This week marked the beginning of the first phase of New York’s reopening process in five of the State’s ten regions: the North Country, Mohawk Valley, Finger Lakes, Southern Tier, and Central New York. According to Governor Cuomo’s most recent Executive Order, Phase One will include “reductions and restrictions on the in-person workforce at non-essential businesses or other entities no longer apply to Phase One industries: Construction, Agriculture, Forestry, Fishing and Hunting, Retail (limited to curbside or in-store pickup or drop off); Manufacturing, and Wholesale Trade.” Read the full Executive Order 202.31 on reopening here .
Although Cuomo extended the NY on PAUSE order until May 28, and the State of Emergency order until June 13, any other region of New York that meets the reopening criteria (infection rate, health care system capacity, testing, and tracing) in the meantime, can also enter into the first phase.
New York, New Jersey, Connecticut, and Delaware will open their beaches to the public for Memorial Day weekend but will be limited to 50 percent capacity, no concession stands, contact sports or large gatherings; at New York City beaches, swimming also will not be allowed. Currently, every state but Michigan and Illinois has reopened or partially reopened but are still enforcing some level of physical distancing and crowd control.
The House of Representatives passed the $3 trillion HEROES Act on Friday, the latest stimulus relief bill which would double the amount of aid approved by Congress so far in response to the coronavirus pandemic.
The bill provides $500 billion in direct assistance to state governments, $375 billion to assist local governments, $20 billion to tribal governments, and $20 billion to U.S. territories. Among other provisions , House Democrats approved a second round of $1,200 stimulus checks, $200 billion in hazard pay for essential workers, and a six-month extension to the COVID-19 unemployment program. The measure was praised by Governor Andrew Cuomo who has been hounding Congress with requests for immediate federal aid for the State of New York.
The House passed the HEROES Act by a 207-199 vote with 14 Democrats joining Republicans to vote “no”, narrowly clearing the way for the bill to push ahead to the Republican-led Senate. However, Senate Republicans and the White House have called the Democratic proposal merely a “wish list.” Both President Donald Trump and Republican Senate Majority Leader Mitch McConnell have made it clear the current bill is dead on arrival. However, White House officials have privately signaled that they are willing to provide billions relief to states as part of a bipartisan deal with Democrats.
The White House will move over the next few weeks to negotiate their priorities, which chiefly center on regulatory reform, tax breaks, and key business provisions like liability protections for businesses. One veteran Republican close to Trump said, “The White House is moving to set up where a deal could be. The first thing is getting Republicans in Congress to come around on some money for states and that’s happening. It’s progress, for sure, but it’s only the first part in bringing it all together in a deal.”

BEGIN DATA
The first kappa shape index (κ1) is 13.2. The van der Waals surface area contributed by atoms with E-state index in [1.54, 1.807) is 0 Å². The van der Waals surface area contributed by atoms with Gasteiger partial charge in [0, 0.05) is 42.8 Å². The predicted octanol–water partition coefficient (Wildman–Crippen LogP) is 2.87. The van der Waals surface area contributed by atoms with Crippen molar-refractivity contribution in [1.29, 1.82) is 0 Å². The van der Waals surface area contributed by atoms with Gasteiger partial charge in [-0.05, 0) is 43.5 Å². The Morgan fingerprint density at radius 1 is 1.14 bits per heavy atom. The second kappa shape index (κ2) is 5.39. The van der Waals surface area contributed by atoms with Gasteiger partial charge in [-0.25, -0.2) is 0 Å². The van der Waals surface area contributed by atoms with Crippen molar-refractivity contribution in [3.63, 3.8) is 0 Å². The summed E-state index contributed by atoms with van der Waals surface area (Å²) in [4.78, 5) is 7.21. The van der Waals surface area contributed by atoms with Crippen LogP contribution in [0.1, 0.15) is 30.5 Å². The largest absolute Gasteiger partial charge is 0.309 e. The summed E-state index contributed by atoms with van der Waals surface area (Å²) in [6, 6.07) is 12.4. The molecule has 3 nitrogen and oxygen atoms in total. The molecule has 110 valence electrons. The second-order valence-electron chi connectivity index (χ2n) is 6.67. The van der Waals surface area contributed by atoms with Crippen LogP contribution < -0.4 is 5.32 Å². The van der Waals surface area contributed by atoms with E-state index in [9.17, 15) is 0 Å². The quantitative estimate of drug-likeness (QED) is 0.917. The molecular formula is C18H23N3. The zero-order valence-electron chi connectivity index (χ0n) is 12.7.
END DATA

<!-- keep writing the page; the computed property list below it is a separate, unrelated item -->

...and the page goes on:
Back in New York, Cuomo is saying there is no time to negotiate; the fate of New York’s schools, hospitals and local governments rests on the Senate’s vote on the $3 trillion HEROES Act relief bill. If the Senate does not approve the Act, Cuomo warned, “there will be cuts” to state funding for education, medical programs, and local governments, impacting vital services such as police and fire departments. How ever, budget cut proposals were expected from the Divisi on of Budget on May 15 and no report was issued. Instead, the Governor expressed optimism that, if Congress approves the $3 trillion package virtually as-is, the Empire State would be able to get out of a massive $61 billion budget hole.
Cuomo’s comments come on the heels of New York’s new cash report , issued by state Comptroller Thomas DiNapoli, which confirmed the massive hit to the State’s revenue, with April revenue collection at about 32% of the sum collected during the same month in 2019. The State saw an overall reduction of $7.9 billion , according to the report. Of that, $7 billion comes from a decline in income-tax collections primarily due to officials pushing back Tax Day from April 15 to July 15. Besides the steep drop, DiNapoli’s report officially confirmed that actual state revenue is more than 1% off the projections the Governor and legislators used in April to enact the State Budget.
Raising the stakes, Federal Reserve Chair Jerome H. Powell warned that the U.S. economy could become stuck in a painful multiyear recession if Congress and the White House do not authorize more aid to address the coronavirus pandemic’s economic fallout. His comments are a sharp departure from the economic optimism President Trump and some senior Administration officials have touted in recent days.
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